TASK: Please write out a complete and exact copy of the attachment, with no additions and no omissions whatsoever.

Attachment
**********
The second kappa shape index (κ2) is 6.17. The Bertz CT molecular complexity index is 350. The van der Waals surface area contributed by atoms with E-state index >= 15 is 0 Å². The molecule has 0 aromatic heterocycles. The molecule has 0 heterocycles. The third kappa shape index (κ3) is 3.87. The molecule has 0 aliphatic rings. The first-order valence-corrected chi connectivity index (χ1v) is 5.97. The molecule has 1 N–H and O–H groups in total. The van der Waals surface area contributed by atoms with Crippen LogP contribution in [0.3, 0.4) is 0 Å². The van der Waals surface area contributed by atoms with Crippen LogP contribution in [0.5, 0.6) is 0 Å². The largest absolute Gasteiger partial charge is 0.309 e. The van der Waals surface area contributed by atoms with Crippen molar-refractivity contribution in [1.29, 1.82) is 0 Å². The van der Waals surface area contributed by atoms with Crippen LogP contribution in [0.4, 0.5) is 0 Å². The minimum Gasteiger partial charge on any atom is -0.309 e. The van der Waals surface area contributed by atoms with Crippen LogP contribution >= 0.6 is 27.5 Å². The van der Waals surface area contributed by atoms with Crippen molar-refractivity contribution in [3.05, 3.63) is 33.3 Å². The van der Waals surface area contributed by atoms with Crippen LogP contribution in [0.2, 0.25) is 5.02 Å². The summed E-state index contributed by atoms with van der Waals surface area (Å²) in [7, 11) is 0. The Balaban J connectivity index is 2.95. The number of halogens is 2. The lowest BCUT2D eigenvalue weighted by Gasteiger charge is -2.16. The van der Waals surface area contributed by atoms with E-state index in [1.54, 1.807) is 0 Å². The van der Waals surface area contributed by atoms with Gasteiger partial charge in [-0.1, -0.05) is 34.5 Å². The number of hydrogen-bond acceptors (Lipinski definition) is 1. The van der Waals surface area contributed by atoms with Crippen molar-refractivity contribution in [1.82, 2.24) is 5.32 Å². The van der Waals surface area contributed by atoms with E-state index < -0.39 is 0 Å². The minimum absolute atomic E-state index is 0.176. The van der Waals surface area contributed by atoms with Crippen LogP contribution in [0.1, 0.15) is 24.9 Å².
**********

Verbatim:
The second kappa shape index (κ2) is 6.17. The Bertz CT molecular complexity index is 350. The van der Waals surface area contributed by atoms with E-state index >= 15 is 0 Å². The molecule has 0 aromatic heterocycles. The molecule has 0 heterocycles. The third kappa shape index (κ3) is 3.87. The molecule has 0 aliphatic rings. The first-order valence-corrected chi connectivity index (χ1v) is 5.97. The molecule has 1 N–H and O–H groups in total. The van der Waals surface area contributed by atoms with Crippen LogP contribution in [0.3, 0.4) is 0 Å². The van der Waals surface area contributed by atoms with Crippen LogP contribution in [0.5, 0.6) is 0 Å². The largest absolute Gasteiger partial charge is 0.309 e. The van der Waals surface area contributed by atoms with Crippen molar-refractivity contribution in [1.29, 1.82) is 0 Å². The van der Waals surface area contributed by atoms with Crippen LogP contribution in [0.4, 0.5) is 0 Å². The minimum Gasteiger partial charge on any atom is -0.309 e. The van der Waals surface area contributed by atoms with Crippen LogP contribution >= 0.6 is 27.5 Å². The van der Waals surface area contributed by atoms with Crippen molar-refractivity contribution in [3.05, 3.63) is 33.3 Å². The van der Waals surface area contributed by atoms with Crippen LogP contribution in [0.2, 0.25) is 5.02 Å². The summed E-state index contributed by atoms with van der Waals surface area (Å²) in [7, 11) is 0. The Balaban J connectivity index is 2.95. The number of halogens is 2. The lowest BCUT2D eigenvalue weighted by Gasteiger charge is -2.16. The van der Waals surface area contributed by atoms with E-state index in [1.54, 1.807) is 0 Å². The van der Waals surface area contributed by atoms with Gasteiger partial charge in [-0.1, -0.05) is 34.5 Å². The number of hydrogen-bond acceptors (Lipinski definition) is 1. The van der Waals surface area contributed by atoms with Crippen molar-refractivity contribution in [1.82, 2.24) is 5.32 Å². The van der Waals surface area contributed by atoms with E-state index < -0.39 is 0 Å². The minimum absolute atomic E-state index is 0.176. The van der Waals surface area contributed by atoms with Crippen LogP contribution in [0.1, 0.15) is 24.9 Å².